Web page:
For example, when the $235 million, 45,000 barrel per day Great Canadian Oil Sands (now Suncor Energy Inc.) plant went on stream in 1967, it represented a substantial investment for the company and soon became a significant contributor to Canadian oil supply. The Canadian Petroleum Association (CPA-now CAPP) booked 6.3 billion barrels of oilsands reserves in its authoritative Statistical Handbook when the project went on stream, but reduced that number to about 1.5 billion in 1975. And when the 140,000 barrel per day, $2.3 billion Syncrude plant went on stream in 1978, the situation became even more absurd: the association didn’t add any new reserves. It was as though the oil was appearing out of nowhere. By the early 1980s a growing number of in situ projects, including Imperial’s Cold Lake activities, made the situation untenable.
According to Hans Maciej, retired vice president of the CPA, in the early 1980s he asked the group’s reserves committee, “‘Where the hell is [the oil] coming from?’ That was quite the discussion,” he recalls.
The committee eventually agreed that they had a problem, but there further endless questions about how to resolve it. “One thing was very easy,” says Maciej. “We could put whatever Great Canadian Oil Sands produced, let’s say it produced a million barrels that year and just add it to reserves – you know, wipe it out. Well that didn’t go very far. [However], after lengthy discussions we decided that we would credit every producing project, and every project that had approval and was sort of certain to go ahead. There was some judgment involved, but we said we would [book their reserves at] 25 times their annual production.” Maciej adds, “This was a very conservative estimate, [but] just to get things going we finally agreed on 25 years.”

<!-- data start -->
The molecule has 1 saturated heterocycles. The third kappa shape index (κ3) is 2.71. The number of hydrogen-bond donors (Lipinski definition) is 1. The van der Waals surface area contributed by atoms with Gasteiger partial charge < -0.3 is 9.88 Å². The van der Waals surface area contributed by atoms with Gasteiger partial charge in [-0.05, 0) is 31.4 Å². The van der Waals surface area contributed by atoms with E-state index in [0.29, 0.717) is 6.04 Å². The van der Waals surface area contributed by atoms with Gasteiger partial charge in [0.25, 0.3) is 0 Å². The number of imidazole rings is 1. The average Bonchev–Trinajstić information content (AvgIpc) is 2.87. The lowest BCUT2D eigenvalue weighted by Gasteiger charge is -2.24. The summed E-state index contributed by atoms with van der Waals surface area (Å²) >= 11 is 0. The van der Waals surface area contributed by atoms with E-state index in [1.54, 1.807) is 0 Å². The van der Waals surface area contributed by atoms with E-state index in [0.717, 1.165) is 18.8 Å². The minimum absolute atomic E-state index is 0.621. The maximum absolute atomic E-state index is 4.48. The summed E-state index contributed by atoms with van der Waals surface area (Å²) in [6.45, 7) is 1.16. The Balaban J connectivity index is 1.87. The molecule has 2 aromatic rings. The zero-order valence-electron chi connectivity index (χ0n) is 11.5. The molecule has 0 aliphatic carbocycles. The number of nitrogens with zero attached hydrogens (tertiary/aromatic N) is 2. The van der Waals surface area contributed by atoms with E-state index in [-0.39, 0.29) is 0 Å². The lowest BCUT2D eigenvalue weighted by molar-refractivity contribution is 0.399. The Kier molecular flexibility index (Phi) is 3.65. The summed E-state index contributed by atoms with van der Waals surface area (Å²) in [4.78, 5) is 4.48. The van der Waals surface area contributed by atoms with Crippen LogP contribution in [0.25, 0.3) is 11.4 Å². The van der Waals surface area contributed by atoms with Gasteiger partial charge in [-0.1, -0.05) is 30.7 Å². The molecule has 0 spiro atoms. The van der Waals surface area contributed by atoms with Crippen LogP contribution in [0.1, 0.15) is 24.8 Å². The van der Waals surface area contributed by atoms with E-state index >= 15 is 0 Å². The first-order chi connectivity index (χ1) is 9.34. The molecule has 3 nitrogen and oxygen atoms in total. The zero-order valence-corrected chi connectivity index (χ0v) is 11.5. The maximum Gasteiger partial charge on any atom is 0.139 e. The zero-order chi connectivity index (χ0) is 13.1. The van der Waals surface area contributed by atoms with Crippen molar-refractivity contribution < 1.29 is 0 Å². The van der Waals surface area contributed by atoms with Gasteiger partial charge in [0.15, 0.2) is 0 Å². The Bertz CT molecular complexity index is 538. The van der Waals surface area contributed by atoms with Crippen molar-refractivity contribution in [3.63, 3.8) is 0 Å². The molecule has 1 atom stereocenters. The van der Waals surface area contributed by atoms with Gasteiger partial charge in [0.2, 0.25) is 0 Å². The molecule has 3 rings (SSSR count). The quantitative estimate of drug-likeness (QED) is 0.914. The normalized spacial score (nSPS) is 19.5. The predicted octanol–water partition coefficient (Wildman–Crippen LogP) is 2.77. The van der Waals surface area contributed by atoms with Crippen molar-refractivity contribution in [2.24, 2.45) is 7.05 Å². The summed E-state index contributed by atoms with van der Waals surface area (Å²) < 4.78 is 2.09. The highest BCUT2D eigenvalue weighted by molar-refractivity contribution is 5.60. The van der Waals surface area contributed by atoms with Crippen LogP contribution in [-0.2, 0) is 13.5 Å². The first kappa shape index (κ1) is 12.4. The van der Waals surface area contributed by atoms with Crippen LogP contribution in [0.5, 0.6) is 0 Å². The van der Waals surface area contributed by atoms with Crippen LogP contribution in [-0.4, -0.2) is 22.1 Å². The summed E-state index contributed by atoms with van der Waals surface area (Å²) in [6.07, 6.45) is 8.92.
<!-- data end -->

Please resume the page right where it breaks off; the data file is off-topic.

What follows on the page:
CAPP’s reserves committee relies heavily on data provided by its member companies, and the association laboured mightily to stay on top of the country’s burgeoning oilsands reserves, which with special speed during the last 15 years as Syncrude and Suncor expanded, new mines came on stream and in situ projects multiplied.
However, according to CAPP’s research manager, Steve Rodrigues, it became increasingly difficult to get the necessary data from oilsands producers in the last decade – “not because of concerns about revealing competitive information, but because companies increasingly felt that they were not adding value by generating this information.”
One result was that CAPP’s calculation of oilsands reserves – historically, the Canadian standard – now compared to those being calculated by provincial and federal regulators. The numbers presented to the U.S. Senate’s foreign affairs committee were, after all, government numbers, and they were 24 times greater than CAPP’s.
Throwing in the towel